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in B-ray changes. The period of both substances is long, and it is probable that the B-particle is expelled, but is undetectable by ionisation methods. For the slowest B-ray change, that of radium-D, with a period of twenty-four years, the B-radiation is of such low velocity as to be only capable of detection by special care, and is far less penetrating than average a-rays. These facts serve to show that changes may be going on in the non-radioactive elements which at present are beyond experimental means of detection.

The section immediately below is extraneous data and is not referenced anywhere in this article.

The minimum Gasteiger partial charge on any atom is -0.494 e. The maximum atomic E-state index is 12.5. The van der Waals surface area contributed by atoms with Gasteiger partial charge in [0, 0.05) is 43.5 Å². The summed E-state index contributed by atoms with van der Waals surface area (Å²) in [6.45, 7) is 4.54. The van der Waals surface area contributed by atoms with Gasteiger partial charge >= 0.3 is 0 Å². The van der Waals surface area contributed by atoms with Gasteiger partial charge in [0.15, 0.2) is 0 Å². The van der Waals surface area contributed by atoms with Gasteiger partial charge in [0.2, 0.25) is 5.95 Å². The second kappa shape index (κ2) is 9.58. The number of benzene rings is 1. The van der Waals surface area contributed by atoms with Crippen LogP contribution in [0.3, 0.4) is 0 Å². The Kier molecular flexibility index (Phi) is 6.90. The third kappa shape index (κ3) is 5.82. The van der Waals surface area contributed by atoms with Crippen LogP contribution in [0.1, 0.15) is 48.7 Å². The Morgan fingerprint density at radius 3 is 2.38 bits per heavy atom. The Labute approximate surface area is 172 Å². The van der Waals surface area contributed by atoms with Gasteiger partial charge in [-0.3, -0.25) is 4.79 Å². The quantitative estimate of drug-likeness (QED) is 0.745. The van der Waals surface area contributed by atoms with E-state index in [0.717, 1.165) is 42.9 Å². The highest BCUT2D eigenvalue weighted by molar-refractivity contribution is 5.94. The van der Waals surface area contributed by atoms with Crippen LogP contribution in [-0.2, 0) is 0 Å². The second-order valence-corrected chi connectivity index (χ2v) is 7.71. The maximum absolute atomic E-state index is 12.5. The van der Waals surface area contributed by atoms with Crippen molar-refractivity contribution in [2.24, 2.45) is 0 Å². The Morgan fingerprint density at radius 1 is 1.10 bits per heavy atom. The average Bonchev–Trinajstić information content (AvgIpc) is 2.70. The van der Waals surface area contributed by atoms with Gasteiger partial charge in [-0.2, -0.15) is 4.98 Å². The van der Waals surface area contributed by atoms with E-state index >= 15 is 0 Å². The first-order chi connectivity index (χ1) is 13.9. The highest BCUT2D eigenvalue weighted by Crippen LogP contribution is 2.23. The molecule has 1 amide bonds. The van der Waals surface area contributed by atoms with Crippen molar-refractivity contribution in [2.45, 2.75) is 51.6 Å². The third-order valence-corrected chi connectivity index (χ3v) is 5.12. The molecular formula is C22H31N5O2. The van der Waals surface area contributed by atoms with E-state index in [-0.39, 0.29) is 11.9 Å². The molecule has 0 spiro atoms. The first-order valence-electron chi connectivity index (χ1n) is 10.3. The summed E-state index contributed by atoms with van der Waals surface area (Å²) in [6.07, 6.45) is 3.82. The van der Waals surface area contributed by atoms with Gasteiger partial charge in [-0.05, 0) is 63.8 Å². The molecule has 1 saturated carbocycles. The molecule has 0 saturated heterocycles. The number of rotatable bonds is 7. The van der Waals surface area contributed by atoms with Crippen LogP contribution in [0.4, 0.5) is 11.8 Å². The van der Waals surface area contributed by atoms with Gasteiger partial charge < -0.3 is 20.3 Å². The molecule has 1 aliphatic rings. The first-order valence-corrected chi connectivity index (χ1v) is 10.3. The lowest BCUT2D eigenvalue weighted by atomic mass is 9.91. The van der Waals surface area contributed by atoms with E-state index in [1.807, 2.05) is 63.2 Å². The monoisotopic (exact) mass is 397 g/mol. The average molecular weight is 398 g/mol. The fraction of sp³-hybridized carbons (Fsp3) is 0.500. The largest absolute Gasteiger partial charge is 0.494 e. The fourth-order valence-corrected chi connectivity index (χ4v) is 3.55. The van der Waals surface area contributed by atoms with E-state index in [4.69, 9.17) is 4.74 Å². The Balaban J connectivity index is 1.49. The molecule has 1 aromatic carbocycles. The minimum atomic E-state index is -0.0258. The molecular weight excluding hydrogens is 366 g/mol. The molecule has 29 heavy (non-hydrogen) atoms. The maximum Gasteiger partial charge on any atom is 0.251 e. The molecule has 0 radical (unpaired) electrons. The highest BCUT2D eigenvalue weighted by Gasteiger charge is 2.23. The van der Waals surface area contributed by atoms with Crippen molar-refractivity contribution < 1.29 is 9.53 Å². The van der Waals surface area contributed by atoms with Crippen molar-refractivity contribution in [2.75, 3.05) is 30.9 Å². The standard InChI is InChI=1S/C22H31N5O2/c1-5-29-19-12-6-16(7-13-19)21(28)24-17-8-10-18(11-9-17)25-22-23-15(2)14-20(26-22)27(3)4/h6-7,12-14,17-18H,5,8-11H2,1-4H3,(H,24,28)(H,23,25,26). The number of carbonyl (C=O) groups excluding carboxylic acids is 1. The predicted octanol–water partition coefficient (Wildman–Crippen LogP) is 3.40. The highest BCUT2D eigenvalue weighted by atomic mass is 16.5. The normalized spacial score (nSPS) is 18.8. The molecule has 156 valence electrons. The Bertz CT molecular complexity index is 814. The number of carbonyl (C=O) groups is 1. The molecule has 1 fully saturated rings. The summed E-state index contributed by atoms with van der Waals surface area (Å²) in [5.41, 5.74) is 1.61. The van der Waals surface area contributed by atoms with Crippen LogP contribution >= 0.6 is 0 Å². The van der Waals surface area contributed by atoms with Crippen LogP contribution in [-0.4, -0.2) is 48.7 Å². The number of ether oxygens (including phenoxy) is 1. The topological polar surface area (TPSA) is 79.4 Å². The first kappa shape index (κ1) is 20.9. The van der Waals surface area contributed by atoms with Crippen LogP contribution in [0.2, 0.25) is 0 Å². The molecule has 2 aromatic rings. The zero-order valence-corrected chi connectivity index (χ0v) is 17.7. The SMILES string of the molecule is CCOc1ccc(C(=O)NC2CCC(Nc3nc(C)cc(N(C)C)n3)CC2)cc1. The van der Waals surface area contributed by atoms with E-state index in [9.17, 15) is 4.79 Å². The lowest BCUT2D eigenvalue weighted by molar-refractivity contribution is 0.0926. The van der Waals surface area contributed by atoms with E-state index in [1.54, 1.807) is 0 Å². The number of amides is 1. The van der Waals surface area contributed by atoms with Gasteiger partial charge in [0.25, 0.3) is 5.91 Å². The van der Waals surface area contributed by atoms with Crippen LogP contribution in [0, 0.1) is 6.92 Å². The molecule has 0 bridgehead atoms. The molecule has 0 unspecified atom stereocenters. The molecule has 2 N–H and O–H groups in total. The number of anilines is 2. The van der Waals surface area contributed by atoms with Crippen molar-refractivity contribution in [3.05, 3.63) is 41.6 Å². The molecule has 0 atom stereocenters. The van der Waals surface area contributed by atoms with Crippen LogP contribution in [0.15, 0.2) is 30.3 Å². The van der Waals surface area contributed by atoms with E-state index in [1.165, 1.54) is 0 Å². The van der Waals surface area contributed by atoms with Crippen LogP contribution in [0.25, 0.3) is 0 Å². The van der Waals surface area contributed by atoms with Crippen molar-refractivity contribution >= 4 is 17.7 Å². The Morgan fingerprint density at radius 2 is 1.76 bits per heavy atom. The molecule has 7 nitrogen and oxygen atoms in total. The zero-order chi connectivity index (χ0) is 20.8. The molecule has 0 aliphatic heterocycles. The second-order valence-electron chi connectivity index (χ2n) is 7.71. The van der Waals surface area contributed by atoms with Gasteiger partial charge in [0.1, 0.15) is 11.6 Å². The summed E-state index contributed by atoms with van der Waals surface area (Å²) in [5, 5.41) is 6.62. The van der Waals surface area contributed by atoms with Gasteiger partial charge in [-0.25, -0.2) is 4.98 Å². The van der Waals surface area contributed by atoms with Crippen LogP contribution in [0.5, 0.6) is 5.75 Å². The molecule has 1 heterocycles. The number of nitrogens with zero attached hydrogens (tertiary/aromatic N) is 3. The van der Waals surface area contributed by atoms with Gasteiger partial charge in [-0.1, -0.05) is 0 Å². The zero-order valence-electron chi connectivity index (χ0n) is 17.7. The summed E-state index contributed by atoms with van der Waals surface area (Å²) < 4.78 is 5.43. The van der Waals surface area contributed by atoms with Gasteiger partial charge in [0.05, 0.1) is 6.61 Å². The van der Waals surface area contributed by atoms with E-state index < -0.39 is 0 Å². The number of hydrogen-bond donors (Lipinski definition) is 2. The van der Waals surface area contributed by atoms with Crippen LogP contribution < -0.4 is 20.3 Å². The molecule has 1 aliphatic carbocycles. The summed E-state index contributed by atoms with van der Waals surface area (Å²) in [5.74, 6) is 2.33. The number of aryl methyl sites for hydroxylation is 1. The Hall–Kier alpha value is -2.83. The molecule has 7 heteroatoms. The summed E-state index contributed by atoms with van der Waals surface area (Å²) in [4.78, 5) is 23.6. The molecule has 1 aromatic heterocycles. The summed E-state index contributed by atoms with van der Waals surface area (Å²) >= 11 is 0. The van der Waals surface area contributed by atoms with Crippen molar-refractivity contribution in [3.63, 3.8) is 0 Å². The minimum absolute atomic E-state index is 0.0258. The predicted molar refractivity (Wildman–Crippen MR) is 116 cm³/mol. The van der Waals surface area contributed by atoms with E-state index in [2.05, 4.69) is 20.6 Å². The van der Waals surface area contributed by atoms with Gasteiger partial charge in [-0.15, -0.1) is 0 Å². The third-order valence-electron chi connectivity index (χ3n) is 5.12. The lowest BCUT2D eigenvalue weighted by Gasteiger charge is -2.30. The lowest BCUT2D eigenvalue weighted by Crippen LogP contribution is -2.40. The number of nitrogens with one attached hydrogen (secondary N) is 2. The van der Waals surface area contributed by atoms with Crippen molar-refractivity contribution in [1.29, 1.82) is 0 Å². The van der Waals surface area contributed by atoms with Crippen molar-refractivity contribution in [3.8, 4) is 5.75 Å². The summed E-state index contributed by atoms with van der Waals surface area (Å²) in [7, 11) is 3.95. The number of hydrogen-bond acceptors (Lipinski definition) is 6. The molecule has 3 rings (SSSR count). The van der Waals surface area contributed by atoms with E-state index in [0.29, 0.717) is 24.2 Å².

The law of radioactive change, which is the same for all cases, is that of unimolecular reaction, the rate of change, or quantity changing in unit of time, being a fraction, designated by 1 and known as the radioactive constant, of the amount present. The value of 1, although vastly different for different radio-elements, is an absolute constant, so far as is known, for any one element, independent of every consideration whatever. The period of average life is the reciprocal of this constant, but the actual life of any one atom may assume any value. This is an experimental fact very difficult to account for. For example, it is quite easy to compare the value of a for a collection of atoms (1) only just produced and not in existence a short interval before, and (2) that have remained undisintegrated from an originally very much greater number, and each of which has been in existence many times the period of average life. In both cases the value of X is the same. This fact excludes from consideration as a conceivable cause of disintegration any gradual progressive alteration in the atom during its period of existence, as, for example, was at one time suggested, a gradual